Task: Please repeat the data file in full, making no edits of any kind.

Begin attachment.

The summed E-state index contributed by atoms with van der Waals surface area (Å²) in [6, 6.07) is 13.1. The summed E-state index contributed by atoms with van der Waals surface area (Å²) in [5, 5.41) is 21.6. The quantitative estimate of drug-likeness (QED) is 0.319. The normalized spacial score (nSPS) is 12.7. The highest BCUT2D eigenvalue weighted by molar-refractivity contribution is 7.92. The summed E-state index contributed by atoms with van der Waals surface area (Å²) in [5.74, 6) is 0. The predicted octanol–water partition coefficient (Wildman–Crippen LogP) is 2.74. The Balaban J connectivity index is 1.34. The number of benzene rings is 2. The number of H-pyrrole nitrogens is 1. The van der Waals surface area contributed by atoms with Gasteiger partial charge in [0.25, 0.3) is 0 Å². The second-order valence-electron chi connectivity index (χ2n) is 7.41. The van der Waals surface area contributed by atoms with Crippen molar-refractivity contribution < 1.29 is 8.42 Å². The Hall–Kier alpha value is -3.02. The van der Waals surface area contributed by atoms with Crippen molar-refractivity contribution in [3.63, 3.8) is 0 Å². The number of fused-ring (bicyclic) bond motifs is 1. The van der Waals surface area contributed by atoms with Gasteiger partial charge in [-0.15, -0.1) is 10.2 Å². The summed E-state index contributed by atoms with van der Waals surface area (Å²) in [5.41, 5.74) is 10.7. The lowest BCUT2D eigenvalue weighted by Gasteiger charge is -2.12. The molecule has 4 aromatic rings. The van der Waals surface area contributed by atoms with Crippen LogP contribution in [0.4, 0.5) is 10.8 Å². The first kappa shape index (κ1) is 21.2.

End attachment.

The summed E-state index contributed by atoms with van der Waals surface area (Å²) in [6, 6.07) is 13.1. The summed E-state index contributed by atoms with van der Waals surface area (Å²) in [5, 5.41) is 21.6. The quantitative estimate of drug-likeness (QED) is 0.319. The normalized spacial score (nSPS) is 12.7. The highest BCUT2D eigenvalue weighted by molar-refractivity contribution is 7.92. The summed E-state index contributed by atoms with van der Waals surface area (Å²) in [5.74, 6) is 0. The predicted octanol–water partition coefficient (Wildman–Crippen LogP) is 2.74. The Balaban J connectivity index is 1.34. The number of benzene rings is 2. The number of H-pyrrole nitrogens is 1. The van der Waals surface area contributed by atoms with Gasteiger partial charge in [0.25, 0.3) is 0 Å². The second-order valence-electron chi connectivity index (χ2n) is 7.41. The van der Waals surface area contributed by atoms with Crippen molar-refractivity contribution < 1.29 is 8.42 Å². The Hall–Kier alpha value is -3.02. The van der Waals surface area contributed by atoms with Crippen molar-refractivity contribution in [3.63, 3.8) is 0 Å². The number of fused-ring (bicyclic) bond motifs is 1. The van der Waals surface area contributed by atoms with Gasteiger partial charge in [-0.15, -0.1) is 10.2 Å². The summed E-state index contributed by atoms with van der Waals surface area (Å²) in [5.41, 5.74) is 10.7. The lowest BCUT2D eigenvalue weighted by Gasteiger charge is -2.12. The molecule has 4 aromatic rings. The van der Waals surface area contributed by atoms with Crippen LogP contribution in [0.4, 0.5) is 10.8 Å². The first kappa shape index (κ1) is 21.2.